Orbost’s Chloe Healey and Mallacoota’s Demi Preston are currently in the Papua New Guinean jungle, trekking the Kokoda Trail, an experience that will no doubt remain with them forever.
The pair left this week as part of a contingent of six East Gippsland year 11 students named as recipients of the Grassby Scholarships.
The scholarships are made available by the fundraising of a local volunteer committee that has strong East Gippsland business and community group support.
To apply, year 11 students had to write an essay outlining what the Kokoda campaign means to Australia, what it means to them and also to touch on the Gippsland connection.
They were then shortlisted for interviews and presented in front of a panel that contained three ex-servicemen and women, one each from the army, navy and air force.
Sixty-eight Gippslanders served in the 39th Battalion and many more in the 2/14, which were both raised from Victoria and were at the forefront of the campaign.
The scholarships are named after Arthur Grassby, 93, of Bairnsdale, who is a surviving member of the 39th.
Chloe and Demi met Arthur prior to their departure. Arthur was in B Company of the 39th, meaning he was in the first 120 Australians to face the first wave of Japanese (2000 strong) at Kokoda.
He survived that confrontation (many did not) to be later wounded at the battle of Isurava and have his body racked with malaria. He was just 16 at the time.
Scholarship committee chairman, Tim Bull, said the story of Kokoda is largely unknown in the region, as is the strong Gippsland connection.
“Most of our community could tell you about Gallipoli, where we were basically fighting for the English in Turkey and lost, but few have a knowledge of Kokoda, where we were fighting to defend Australia and won,” he said.
“Few also know many of the men came from this region.”
Mr Bull thanked all who supported the scholarships to give the children the opportunity to have a life-changing experience.
“The recipients not only trek across the trail, but also visit Bomana War Cemetery in Papua New Guinea, which is the final resting place for a number of East Gippslanders,” Mr Bull said.
“The scholarships are more than just sending the group over for the experience of lifetime, it is also about hopefully educating a generation, through the essay application process, about a significant part of both our country, and Gippsland’s history.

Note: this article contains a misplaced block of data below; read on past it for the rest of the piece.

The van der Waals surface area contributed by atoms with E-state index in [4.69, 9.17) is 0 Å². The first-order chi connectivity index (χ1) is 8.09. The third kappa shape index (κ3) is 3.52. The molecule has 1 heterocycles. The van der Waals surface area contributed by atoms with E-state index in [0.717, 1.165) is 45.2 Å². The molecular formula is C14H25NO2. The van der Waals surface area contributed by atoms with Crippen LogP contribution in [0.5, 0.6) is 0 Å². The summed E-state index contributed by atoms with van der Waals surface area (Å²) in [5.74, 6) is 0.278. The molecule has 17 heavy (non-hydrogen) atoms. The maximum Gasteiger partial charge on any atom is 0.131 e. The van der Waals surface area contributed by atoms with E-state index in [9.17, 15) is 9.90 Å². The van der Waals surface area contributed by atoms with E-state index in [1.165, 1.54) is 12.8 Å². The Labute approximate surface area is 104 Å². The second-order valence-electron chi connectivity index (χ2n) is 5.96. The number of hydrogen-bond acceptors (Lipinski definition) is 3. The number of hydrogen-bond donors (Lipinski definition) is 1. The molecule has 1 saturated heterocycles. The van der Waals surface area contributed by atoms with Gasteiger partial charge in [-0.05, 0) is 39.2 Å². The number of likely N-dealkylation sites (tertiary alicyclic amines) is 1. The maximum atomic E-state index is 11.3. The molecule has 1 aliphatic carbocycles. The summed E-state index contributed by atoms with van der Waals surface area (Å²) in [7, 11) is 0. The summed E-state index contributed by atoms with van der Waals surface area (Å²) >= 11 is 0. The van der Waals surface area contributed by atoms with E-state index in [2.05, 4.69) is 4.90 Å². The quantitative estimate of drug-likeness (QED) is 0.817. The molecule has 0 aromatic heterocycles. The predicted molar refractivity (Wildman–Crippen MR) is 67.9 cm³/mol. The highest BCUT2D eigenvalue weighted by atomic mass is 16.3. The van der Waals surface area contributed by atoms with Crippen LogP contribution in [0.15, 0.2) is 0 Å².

“Both Chloe and Demi, in receiving the scholarships, will act as Kokoda Ambassadors on their return and visit community groups and organisations to tell of their experience.”
Following are excerpts from the successful applicant’s essays:
The Kokoda Trail. Young soldiers trekking through rough terrain, up ridges, down ridges, through rivers.
“You spend four hours rising 2,000 feet painfully step by step with your heart pounding in your throat”. (Johnston 1942).
Getting gnawed by native rats at night, bursts of machine gun screaming through your ears and artillery whining down, the longer it whines the closer it gets and all you can do is pray it won’t explode near you.
The conditions our soldiers endured was unimaginable, but it means much to Australia so we are able to live the lives we do today.
The 39th was used to defend the Kokoda Airfield and were therefore forced to confront the Japanese.
Arthur Grassby remembers how much of a disadvantage the Australians had against the Japanese, resulting in them having to constantly retreat (in planned delaying tactics).
Arthur was eventually sent to hospital in Port Moresby with malaria, where it as found he was also wounded and only 16 years of age.
So many Australian soldiers were only teenagers when they went to fight. Mr Grassby’s experiences make the connection to Kokoda much closer to home than they would have otherwise seemed.
Their bravery and determination continues to have a great impact.
PICTURED: Chloe Healey and Demi Preston are currently trekking the Kokoda Trail with four other East Gippsland students.